It’s something that deserves proper attention and detail, and I’d prefer to not just glaze over it. That being said, some of you might be curious about it.
If that’s you, check out this article that’s a pretty easy read and provides some good information.
So we know what stress is, we know what it feels like, and we know what causes it. You ambitious folks know what the effects are since you read the article I linked to in the previous section.
That leaves us with the big question, how do we manage stress?
As a reminder, none of the things I mention are ways to manage stress caused by traumatic events. Those situations call for very specific methods. Methods that often require the services of a licensed professional.
Managing stress caused by unmet expectations, work, major life events, and unmet needs are different. These can be managed with a few techniques that have a positive impact on all.
Manage stress by taking control
Taking control is all about doing whatever you can within your circle of influence to get the results you desire. It’s taking the initiative to identify the things you can change and then taking action to change them.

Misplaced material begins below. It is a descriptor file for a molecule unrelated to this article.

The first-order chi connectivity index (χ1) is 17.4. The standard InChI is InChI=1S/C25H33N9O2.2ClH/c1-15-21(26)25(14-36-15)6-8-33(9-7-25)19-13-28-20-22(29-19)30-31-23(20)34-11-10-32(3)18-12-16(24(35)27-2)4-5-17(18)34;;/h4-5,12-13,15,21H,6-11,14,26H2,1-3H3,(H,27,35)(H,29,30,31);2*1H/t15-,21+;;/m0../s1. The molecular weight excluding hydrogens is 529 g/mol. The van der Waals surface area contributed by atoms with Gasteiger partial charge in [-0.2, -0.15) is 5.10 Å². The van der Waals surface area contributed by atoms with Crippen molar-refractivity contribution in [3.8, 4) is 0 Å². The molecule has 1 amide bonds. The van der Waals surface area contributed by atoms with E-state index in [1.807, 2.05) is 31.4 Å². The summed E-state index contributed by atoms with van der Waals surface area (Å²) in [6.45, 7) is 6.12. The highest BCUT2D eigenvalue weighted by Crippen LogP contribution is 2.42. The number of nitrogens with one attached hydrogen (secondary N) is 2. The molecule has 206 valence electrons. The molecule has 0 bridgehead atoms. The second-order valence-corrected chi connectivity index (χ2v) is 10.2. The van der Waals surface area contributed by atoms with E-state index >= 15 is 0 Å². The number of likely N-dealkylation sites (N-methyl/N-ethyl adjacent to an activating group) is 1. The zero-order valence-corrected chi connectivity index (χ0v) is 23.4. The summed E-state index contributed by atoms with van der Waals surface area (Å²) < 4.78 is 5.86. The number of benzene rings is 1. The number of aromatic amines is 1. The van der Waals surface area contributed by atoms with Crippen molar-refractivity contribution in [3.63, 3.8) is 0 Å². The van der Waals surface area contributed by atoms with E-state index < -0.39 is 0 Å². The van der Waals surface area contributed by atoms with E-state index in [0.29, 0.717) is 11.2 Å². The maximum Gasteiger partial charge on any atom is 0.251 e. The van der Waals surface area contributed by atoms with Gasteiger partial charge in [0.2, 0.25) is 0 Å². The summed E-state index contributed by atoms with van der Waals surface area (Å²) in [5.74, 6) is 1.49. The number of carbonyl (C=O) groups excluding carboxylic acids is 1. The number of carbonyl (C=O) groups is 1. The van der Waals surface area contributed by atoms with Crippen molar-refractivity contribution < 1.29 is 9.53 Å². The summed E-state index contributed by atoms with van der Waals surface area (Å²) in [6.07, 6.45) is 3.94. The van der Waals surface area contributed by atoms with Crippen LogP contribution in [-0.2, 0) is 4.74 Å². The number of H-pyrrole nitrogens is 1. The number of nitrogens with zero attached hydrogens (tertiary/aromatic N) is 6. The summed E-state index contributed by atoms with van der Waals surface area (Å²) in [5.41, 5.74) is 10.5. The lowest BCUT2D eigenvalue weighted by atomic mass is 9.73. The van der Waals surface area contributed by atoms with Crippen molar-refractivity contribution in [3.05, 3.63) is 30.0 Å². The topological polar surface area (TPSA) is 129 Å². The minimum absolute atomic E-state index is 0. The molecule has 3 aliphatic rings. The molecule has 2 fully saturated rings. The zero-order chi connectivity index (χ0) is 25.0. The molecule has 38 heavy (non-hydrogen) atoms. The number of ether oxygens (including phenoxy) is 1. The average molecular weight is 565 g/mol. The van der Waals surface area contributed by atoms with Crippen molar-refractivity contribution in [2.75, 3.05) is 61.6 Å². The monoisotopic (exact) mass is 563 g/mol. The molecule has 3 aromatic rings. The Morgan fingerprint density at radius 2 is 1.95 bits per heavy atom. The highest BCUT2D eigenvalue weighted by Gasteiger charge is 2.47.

At some point, you have to realize that you are responsible for your own life. It’s the principle of acting instead of being acted upon.
Life is far more stressful for people that are constantly in a reactive state. The demands of life seem to come at them from all directions. Consistently and forcefully.
Take control by anticipating what’s to come and make a plan for it. Plan your day the night before and plan the week ahead on Sunday.
Make sure you have established a mission and vision for your life. Stress caused by having no direction for your life will show up almost daily.
This is because difficulties are a common occurrence in the modern world. If you throw in the condition of not knowing why you’re doing something, it makes for even more stress.
Be proactive by figuring out what you expect and need in your life. Then inform others who need to know.
In a nutshell, taking control helps to manage stress because it prevents a lot a stress before it even shows up. You’ll still have to deal with stressful situations as they arise, but it’s certainly wise to minimize those situations if you can.
Manage stress by managing yourself
Learning how to manage yourself is largely about self discipline. It’s about running your life instead of your life running you.
Life becomes less stressful overall once you learn how to manage yourself. This includes your work and major life events as well.
When you learn to control yourself, procrastinating happens far less often. And the more you practice discipline the more it becomes a habit. Eventually it won’t even feel like “managing” yourself. It will just be the way you are.